Jackie Sibblies Drury is a Brooklyn based playwright. Her plays include We Are Proud to Present a Presentation About the Herero of Namibia, Formerly Known as South West Africa, From the German Sudwestafrika, Between the Years 1884-1915 and Social Creatures. Jackie’s plays have been presented by Soho Rep, Victory Gardens, Trinity Rep, Matrix Theatre, Woolly Mammoth, Undermain Theatre, InterAct Theatre, Actors Theater of Louisville, Available Light, Company One, and The Bush Theatre in London. Her work has been developed at Sundance, The Ground Floor at Berkeley Rep, A.C.T., The Soho Rep Writer/Director Lab, New York Theatre Workshop, PRELUDE.11&14, The Civilians, The Bushwick Starr, The LARK, The Magic Theatre, The Bay Area Playwrights Festival and The MacDowell Colony, among others. Jackie has been a dramaturg for Futurity by César Alvarez with The Lisps and directed by Sarah Benson, Zero Cost House by Pig Iron Theatre Company & Toshiki Okada and The Garden by Nichole Canuso Dance Company. She received the 2012-2013 Van Lier Fellowship at New Dramatists, and was the inaugural recipient of the 2012-2014 Jerome Fellowship at The LARK. Jackie is a NYTW Usual Suspect and is currently a member of The Writer’s Room at Manhattan Theatre Club and Ars Nova. She is the recipient of a 2015 Windham-Campbell Literary Prize in Drama. Her play, Really, will be produced by New York City Players at Abrons Art Center this spring and directed by Richard Maxwell.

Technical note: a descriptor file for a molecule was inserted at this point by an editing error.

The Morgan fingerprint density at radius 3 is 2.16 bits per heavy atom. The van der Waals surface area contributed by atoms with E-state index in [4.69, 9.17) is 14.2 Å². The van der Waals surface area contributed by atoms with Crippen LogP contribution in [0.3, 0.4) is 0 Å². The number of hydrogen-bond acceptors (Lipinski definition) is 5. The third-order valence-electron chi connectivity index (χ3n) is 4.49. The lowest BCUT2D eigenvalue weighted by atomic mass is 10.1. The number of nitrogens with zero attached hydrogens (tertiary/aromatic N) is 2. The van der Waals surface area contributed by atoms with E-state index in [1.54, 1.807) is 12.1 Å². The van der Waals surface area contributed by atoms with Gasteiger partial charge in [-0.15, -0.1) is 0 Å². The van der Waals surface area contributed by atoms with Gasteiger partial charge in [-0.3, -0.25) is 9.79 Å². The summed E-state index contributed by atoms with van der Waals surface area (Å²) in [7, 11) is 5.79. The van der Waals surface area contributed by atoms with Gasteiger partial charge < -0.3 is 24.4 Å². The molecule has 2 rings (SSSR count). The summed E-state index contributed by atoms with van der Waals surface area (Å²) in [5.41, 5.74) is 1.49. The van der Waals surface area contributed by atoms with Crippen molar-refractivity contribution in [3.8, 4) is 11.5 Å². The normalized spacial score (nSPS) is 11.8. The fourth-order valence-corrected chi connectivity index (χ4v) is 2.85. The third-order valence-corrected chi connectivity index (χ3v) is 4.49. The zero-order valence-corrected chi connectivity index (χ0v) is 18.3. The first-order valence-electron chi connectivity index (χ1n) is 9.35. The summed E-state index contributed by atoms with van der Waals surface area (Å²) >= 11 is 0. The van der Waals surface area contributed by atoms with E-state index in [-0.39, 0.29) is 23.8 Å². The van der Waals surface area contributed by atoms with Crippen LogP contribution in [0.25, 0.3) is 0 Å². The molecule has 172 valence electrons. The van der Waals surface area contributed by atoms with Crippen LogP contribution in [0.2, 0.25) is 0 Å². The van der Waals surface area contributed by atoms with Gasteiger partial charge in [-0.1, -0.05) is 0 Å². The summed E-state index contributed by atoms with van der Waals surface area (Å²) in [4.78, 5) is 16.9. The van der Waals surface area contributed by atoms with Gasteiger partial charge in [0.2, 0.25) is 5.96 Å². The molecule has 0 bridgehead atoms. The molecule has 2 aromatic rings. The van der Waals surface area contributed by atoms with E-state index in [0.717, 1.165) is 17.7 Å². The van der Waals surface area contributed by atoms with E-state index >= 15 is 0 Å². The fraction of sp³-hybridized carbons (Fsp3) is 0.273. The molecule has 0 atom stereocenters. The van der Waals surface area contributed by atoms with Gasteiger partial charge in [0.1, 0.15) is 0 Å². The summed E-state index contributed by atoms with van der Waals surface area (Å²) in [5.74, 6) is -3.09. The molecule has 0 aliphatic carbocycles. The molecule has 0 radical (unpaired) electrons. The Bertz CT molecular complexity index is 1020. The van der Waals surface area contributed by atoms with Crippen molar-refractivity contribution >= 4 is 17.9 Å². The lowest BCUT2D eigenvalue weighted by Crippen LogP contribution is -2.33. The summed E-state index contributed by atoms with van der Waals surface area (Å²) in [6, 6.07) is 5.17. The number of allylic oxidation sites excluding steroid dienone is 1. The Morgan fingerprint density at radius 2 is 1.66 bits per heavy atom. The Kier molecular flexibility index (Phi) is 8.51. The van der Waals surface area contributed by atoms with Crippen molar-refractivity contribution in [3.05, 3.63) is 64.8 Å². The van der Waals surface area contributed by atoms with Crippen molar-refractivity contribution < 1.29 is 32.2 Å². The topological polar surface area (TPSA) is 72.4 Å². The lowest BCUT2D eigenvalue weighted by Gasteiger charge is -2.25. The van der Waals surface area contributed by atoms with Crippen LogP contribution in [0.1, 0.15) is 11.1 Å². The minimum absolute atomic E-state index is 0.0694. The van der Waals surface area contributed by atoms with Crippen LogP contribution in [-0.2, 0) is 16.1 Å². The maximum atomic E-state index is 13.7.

New York, NY
Kia Corthron is a playwright living in New York City. In 2014 she was awarded the Simon Great Plains Playwright Award and was a recipient of the Windham Campbell Prize. Her work is expressly political and has focused on such issues as reproductive rights, capital punishment, homelessness, and the mainstream media. Corthron’s work has been performed in New York by Playwrights Horizons, New York Theatre Workshop, Ensemble Studio Theatre, Atlantic Theater Company, Manhattan Theatre Club, American Place Theatre; regionally at Actors Theatre of Louisville, Minneapolis’ Children’s Theatre Company, Mark Taper Forum, Alabama Shakespeare Festival, Yale Repertory Theatre, Baltimore’s Center Stage, Goodman Theatre, Huntington Theatre, New York Stage and Film, Hartford Stage Company, Delaware Theatre Company; in London at the Royal Court Theatre and Donmar Warehouse; and elsewhere. Awards include the Lee Reynolds Award, Playwrights Center’s McKnight National Residency, Masterwork Productions Award, Wachtmeister Award, Columbia College/Goodman Theatre Fellowship, Barbara Barondess MacLean Foundation Award, Daryl Roth Creative Spirit Award, Fadiman Award, National Endowment for the Arts/TCG, and in television a Writers Guild Outstanding Drama Series Award and Edgar Award for The Wire. Residencies: MacDowell, Bellagio (Italy), Dora Maar (France), Siena Arts Institute Visiting Artist (Italy) and others. She currently serves on the Council of the Dramatists Guild and is an alumnus of New Dramatists, Playwrights Horizons, New York Theatre Workshop, Mark Taper Forum, Yale Repertory Theatre and more. She is a recipient of the Windham Campbell Prize and the Simon Great Plains Playwright Award.
Los Angeles, CA
Sigrid Gilmer is a Los Angeles based playwright who makes black comedies that are historically bent, totally perverse, joyfully irreverent and are concerned with issues of identity, pop culture and contemporary American society. Her work has been performed at the Skylight Theatre, Pavement Group, Know Theatre of Cincinnati, Cornerstone Theater Company and Highways Performance Space. She is a winner of the Map Fund Creative Exploration Grant and the James Irving Foundation Fellowship.